Carl Benedicks around 1910
|Born||27 May 1875|
|Resting place||Adolf Fredrik Church|
Carl Axel Fredrik Benedicks (27 May 1875 – 1958) was a Swedish physicist whose work included geology, mineralogy, chemistry, physics, astronomy and mathematics.
Benedicks was a professor at Stockholm's technical university, Director of the Institute of Metallography, and was the first to study the yttrium silicate thalenite. In 1926 Benedicks argued to the Nobel Physics Committee that Jean Baptiste Perrin should receive the Nobel Prize in Physics for his work, over 15 years prior, on Brownian motion, a debate which led to Perrin's eventual nomination and award. Benedicks was awarded the Carnegie Gold medal for his work on the cooling power of liquids, quenching velocities, and the constituents of troostite and austenite.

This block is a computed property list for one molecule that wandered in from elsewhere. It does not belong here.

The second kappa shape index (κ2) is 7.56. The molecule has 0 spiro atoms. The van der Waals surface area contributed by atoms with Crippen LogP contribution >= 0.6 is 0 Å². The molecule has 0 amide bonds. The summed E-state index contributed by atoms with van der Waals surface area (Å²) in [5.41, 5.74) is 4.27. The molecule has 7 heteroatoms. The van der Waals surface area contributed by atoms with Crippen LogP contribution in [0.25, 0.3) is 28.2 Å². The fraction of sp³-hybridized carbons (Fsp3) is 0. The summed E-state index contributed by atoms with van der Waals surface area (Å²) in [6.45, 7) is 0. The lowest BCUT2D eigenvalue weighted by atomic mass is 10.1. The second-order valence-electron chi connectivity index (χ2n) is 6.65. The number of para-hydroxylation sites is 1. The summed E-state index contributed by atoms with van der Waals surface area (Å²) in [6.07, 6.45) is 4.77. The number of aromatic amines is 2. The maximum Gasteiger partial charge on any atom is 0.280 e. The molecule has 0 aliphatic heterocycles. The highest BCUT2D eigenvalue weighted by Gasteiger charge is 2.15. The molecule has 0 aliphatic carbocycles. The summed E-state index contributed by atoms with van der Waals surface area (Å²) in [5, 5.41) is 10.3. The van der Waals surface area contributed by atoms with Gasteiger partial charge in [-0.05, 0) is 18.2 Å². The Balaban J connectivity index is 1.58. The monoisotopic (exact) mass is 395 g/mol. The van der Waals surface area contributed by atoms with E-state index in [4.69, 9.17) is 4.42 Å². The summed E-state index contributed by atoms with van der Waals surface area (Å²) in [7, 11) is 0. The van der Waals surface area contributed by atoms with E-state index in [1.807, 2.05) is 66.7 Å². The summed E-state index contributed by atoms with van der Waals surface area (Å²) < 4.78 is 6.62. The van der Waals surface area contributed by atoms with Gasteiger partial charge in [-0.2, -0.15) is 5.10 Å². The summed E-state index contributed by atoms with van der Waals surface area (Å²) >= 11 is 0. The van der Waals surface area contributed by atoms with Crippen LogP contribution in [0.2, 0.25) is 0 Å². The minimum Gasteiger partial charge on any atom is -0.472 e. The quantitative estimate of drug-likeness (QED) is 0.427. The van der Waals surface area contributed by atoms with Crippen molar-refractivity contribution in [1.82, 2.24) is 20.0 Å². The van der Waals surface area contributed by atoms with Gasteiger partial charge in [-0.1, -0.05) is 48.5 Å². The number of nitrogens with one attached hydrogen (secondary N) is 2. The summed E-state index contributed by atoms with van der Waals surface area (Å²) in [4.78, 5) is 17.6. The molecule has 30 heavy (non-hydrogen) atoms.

Benedicks was critical of the Copenhagen interpretation put forward by Niels Bohr and Werner Heisenberg, saying he thought they had resigned themselves to never observing the effects of individual atoms, and that their arguments were no more than that of any pessimist.
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